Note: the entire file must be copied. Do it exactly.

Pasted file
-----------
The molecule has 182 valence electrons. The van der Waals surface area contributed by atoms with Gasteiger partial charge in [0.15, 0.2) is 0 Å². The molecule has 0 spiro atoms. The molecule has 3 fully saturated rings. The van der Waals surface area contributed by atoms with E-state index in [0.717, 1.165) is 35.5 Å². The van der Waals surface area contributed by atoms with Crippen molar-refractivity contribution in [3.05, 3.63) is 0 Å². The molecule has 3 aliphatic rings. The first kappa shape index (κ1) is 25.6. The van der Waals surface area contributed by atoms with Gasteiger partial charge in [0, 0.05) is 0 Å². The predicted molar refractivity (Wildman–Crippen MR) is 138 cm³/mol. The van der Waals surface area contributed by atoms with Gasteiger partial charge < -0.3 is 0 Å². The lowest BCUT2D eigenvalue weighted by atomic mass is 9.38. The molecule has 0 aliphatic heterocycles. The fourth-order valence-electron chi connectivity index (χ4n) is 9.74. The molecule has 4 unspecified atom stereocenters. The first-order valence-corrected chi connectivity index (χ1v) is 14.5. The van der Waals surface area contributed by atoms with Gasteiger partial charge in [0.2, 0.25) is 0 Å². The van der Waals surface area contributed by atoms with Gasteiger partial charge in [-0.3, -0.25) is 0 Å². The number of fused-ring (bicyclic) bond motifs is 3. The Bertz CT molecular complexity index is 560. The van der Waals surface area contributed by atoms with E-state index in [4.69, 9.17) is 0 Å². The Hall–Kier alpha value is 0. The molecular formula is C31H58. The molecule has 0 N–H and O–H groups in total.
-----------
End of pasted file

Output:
The molecule has 182 valence electrons. The van der Waals surface area contributed by atoms with Gasteiger partial charge in [0.15, 0.2) is 0 Å². The molecule has 0 spiro atoms. The molecule has 3 fully saturated rings. The van der Waals surface area contributed by atoms with E-state index in [0.717, 1.165) is 35.5 Å². The van der Waals surface area contributed by atoms with Crippen molar-refractivity contribution in [3.05, 3.63) is 0 Å². The molecule has 3 aliphatic rings. The first kappa shape index (κ1) is 25.6. The van der Waals surface area contributed by atoms with Gasteiger partial charge in [0, 0.05) is 0 Å². The predicted molar refractivity (Wildman–Crippen MR) is 138 cm³/mol. The van der Waals surface area contributed by atoms with Gasteiger partial charge < -0.3 is 0 Å². The lowest BCUT2D eigenvalue weighted by atomic mass is 9.38. The molecule has 0 aliphatic heterocycles. The fourth-order valence-electron chi connectivity index (χ4n) is 9.74. The molecule has 4 unspecified atom stereocenters. The first-order valence-corrected chi connectivity index (χ1v) is 14.5. The van der Waals surface area contributed by atoms with Gasteiger partial charge in [0.2, 0.25) is 0 Å². The van der Waals surface area contributed by atoms with Gasteiger partial charge in [-0.3, -0.25) is 0 Å². The number of fused-ring (bicyclic) bond motifs is 3. The Bertz CT molecular complexity index is 560. The van der Waals surface area contributed by atoms with E-state index in [4.69, 9.17) is 0 Å². The Hall–Kier alpha value is 0. The molecular formula is C31H58. The molecule has 0 N–H and O–H groups in total.